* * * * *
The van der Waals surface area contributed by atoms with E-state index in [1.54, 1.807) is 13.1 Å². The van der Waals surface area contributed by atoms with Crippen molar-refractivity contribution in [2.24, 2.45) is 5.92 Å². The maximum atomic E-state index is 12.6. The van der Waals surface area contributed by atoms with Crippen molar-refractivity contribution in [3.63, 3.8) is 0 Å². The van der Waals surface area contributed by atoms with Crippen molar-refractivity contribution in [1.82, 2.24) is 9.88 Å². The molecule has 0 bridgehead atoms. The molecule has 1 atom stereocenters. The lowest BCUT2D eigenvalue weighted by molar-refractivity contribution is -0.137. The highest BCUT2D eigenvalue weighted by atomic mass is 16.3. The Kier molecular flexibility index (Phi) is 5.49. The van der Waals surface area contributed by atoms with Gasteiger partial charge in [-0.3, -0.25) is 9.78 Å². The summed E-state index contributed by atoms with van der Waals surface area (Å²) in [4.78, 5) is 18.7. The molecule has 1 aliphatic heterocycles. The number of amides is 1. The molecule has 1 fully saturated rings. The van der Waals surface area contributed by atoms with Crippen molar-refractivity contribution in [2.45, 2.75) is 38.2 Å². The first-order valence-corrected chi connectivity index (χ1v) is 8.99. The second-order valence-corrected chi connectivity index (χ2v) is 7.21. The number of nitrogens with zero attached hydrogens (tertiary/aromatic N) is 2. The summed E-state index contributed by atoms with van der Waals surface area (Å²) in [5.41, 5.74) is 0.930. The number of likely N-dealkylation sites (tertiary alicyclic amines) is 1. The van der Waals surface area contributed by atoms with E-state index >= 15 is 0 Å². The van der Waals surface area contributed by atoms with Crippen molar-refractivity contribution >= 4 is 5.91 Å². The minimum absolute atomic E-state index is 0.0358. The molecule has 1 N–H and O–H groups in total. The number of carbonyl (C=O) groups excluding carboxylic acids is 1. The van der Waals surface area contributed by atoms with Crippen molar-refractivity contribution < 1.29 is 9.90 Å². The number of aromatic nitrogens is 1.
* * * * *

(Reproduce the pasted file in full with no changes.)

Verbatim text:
The van der Waals surface area contributed by atoms with E-state index in [1.54, 1.807) is 13.1 Å². The van der Waals surface area contributed by atoms with Crippen molar-refractivity contribution in [2.24, 2.45) is 5.92 Å². The maximum atomic E-state index is 12.6. The van der Waals surface area contributed by atoms with Crippen molar-refractivity contribution in [3.63, 3.8) is 0 Å². The van der Waals surface area contributed by atoms with Crippen molar-refractivity contribution in [1.82, 2.24) is 9.88 Å². The molecule has 0 bridgehead atoms. The molecule has 1 atom stereocenters. The lowest BCUT2D eigenvalue weighted by molar-refractivity contribution is -0.137. The highest BCUT2D eigenvalue weighted by atomic mass is 16.3. The Kier molecular flexibility index (Phi) is 5.49. The van der Waals surface area contributed by atoms with Gasteiger partial charge in [-0.3, -0.25) is 9.78 Å². The summed E-state index contributed by atoms with van der Waals surface area (Å²) in [4.78, 5) is 18.7. The molecule has 1 aliphatic heterocycles. The number of amides is 1. The molecule has 1 fully saturated rings. The van der Waals surface area contributed by atoms with Crippen molar-refractivity contribution in [2.45, 2.75) is 38.2 Å². The first-order valence-corrected chi connectivity index (χ1v) is 8.99. The second-order valence-corrected chi connectivity index (χ2v) is 7.21. The number of nitrogens with zero attached hydrogens (tertiary/aromatic N) is 2. The summed E-state index contributed by atoms with van der Waals surface area (Å²) in [5.41, 5.74) is 0.930. The number of likely N-dealkylation sites (tertiary alicyclic amines) is 1. The van der Waals surface area contributed by atoms with E-state index >= 15 is 0 Å². The van der Waals surface area contributed by atoms with Crippen molar-refractivity contribution >= 4 is 5.91 Å². The minimum absolute atomic E-state index is 0.0358. The molecule has 1 N–H and O–H groups in total. The number of carbonyl (C=O) groups excluding carboxylic acids is 1. The van der Waals surface area contributed by atoms with Crippen molar-refractivity contribution < 1.29 is 9.90 Å². The number of aromatic nitrogens is 1.